Think about what your wardrobe needs more — reliable core pieces to build off of or bright accent pieces to go with the staples you already own.

Cardigans Sweaters in Conclusion

As we head into fall and winter a couple of good cardigans are going to be some of the best pieces you could add to your wardrobe.  Be thinking about it if you haven’t, and if you have congratulations — you’ve already got some key wardrobe pieces for being a well-dressed man!

Buy Men’s Cardigan’s at FYI – I love Amazon because of their great return policy and as a prime member they deliver purchases within 2 days free.  

  • RStefani

    “Anything that’s too scratchy will be impossible to wear without a collared, long-sleeve shirt, which reduces the cardigan’s usefulness”

    What else would be acceptable to wear under a cardigan other than a collared, long-sleeve shirt? Would a polo work? All the photos show at least a collar.

  • rmrstyle

    @RStefani Good catch – the wording was off as I rec wearing it with a collared shirt. What I meant to say was that if it can’t be worn against the skin the versatility is reduced. Sometimes you want to match a cardigan with a polo – which isn’t convenient if it makes you itch!

  • JamieRife

    I’ve worn Cardigan sweaters for years and find them not only warm but very adaptable and quite classy. Thanks for the article!

  • JamieRife

    I’ve worn Cardigan sweaters for years and find them not only warm but very adaptable and quite classy. As far as “hoodies” go, they were originally meant to be used as athletic warm-up apparel, particularly for runners. But somewhere along they way, they have been co-opted as everyday fixtures among the teenage and 20-something sets, which is a shame. There is a place for them, but not in school or at work, unless your class or business involves some sort of athletic activity.

  • Morty62

    @RStefani You can wear a long-sleeve polo, or maybe even a long-sleeve, colored t-shirt. But to be honest, it really does look best with a long-sleeved button down sport shirt of some kind, which shouldn’t be a problem. If it’s cool enough for a sweater it should be cool enough for a long-sleeve shirt. The problem is that the term “casual” has been completely devalued. Dressing casual shouldn’t mean wearing your pajamas out to a restaurant. For people who present themselves respectably, “casual” usually means a collared sport shirt, chinos, a sweater or sport jacket, and a pair of loafers or boat shoes (worn sockless). When a man “dresses up” it usually means he put on a suit and tie or a tux. The way most “guys’ dress in public is not casual, it’s sloppy and clown-like. Believe me, once you get used to wearing decent clothes you’ll see things through the same prism and wonder how you let yourself go out in public like that.

  • Morty62

    I have two shawl-collar cardigans, one in navy and the other light gray, both made of lambswool. They look great. I think the main reason cardigans have fallen from favor is because Fred Rogers wore one every day on his children’s show. Fred was a wonderful man and a kind spirit, but he was not exactly a symbol of male virility. When I reach for my cardigan I think of Steve Mcqueen, who wore shawl-collar cardigans in many of his films. Steve wore it like he was wearing a leather jacket, which is one reason he’s called the “King of Cool.” So cardigan’s in, hoodies out.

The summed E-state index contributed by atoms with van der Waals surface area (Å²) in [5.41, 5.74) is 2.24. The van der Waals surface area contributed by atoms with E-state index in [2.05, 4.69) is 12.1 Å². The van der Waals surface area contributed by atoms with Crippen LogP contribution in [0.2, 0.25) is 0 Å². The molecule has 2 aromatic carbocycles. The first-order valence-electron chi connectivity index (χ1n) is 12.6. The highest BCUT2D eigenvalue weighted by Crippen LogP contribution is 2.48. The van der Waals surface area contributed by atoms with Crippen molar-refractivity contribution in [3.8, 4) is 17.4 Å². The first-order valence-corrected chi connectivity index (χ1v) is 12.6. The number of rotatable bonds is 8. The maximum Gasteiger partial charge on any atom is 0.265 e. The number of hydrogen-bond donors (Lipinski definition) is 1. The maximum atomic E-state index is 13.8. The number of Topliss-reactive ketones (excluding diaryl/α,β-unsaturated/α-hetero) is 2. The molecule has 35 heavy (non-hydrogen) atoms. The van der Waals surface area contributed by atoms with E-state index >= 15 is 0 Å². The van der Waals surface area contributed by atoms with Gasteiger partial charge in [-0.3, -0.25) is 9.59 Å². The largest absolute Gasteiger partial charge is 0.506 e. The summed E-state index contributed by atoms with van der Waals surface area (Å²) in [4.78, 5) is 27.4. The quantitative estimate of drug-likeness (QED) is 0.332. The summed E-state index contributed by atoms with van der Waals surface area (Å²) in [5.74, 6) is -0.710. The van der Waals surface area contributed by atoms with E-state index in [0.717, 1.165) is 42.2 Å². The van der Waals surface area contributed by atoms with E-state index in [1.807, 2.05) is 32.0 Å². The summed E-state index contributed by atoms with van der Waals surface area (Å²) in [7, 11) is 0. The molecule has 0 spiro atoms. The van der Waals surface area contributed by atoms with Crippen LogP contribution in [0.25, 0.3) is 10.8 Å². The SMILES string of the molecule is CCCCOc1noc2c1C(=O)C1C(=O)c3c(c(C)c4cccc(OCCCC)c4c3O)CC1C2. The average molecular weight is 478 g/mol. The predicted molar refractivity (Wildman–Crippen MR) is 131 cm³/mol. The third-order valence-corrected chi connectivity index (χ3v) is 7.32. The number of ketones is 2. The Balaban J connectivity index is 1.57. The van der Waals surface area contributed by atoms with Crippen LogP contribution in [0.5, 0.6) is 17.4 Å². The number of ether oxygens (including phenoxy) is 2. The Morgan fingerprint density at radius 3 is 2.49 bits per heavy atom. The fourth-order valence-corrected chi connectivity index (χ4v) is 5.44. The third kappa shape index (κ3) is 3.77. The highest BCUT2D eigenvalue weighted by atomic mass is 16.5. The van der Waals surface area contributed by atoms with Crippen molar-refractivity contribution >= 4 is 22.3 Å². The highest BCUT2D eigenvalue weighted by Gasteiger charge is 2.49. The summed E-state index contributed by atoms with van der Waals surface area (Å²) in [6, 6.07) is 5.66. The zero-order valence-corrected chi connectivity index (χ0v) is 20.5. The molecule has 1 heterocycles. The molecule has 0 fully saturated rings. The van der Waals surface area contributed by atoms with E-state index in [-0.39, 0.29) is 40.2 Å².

• Morty62

    @JamieRife I couldn’t agree more. Wearing hoodies and other athletic clothes to work , school or even to the grocery store is absurd. Wear athletic wear when you are being athletic, not when you are taking your girlfriend to a movie. Things like baggy pants, hooodies, tennis shoes should only ever be worn by people under 21 (if ever). When grown men wear them they look like cases of arrested development. The irony is that people in the ’30s and ’40s who try and dress like teens wind up looking much older than if they put on clothes appropriate for their age.

  • geoffrey.cubbage

    @Morty62 We almost went with a Steve McQueen photo instead of the Daniel Craig. He knew what he was doing with one and so does Mr. Craig. Too bad about Mr. Rogers, though, you’re right!

  • geoffrey.cubbage

    @JamieRife I think one of the reasons I like cardigans so much (as a youngish man) is that they give you a comfortably loose, casual shape without dressing down to the point of a hoodie. You give people the same relaxed impression but stay looking like a respectable adult.

  • samumaxwell

    @geoffrey.cubbage@Morty62 Craig is doing a pretty decent badass pose there!

  • samumaxwell

    I made the transition to the cardigan this fall, and have had nothing but compliments on it. It’s not even like I am wearing an expensive piece, it’s just the cut of the sweater that seems to set me apart. I didn’t change anything else about what i wore, I just swapped out a hoodie for a cardigan and presto! I’m a refined bad ass too

  • JohnBullock

    I have two charcoal grey front button cardigans and one jet black zip front cardigan. I love them. I especially love them with jeans and a great pair of loafers, although the loafers I choose are typically not very traditional. Smart play putting the Danial Craig picture first. Men who may resist this will get the message.

    I also still like hoodies, but only for a workout, or under a jacket to add a touch of style.

  • geoffrey.cubbage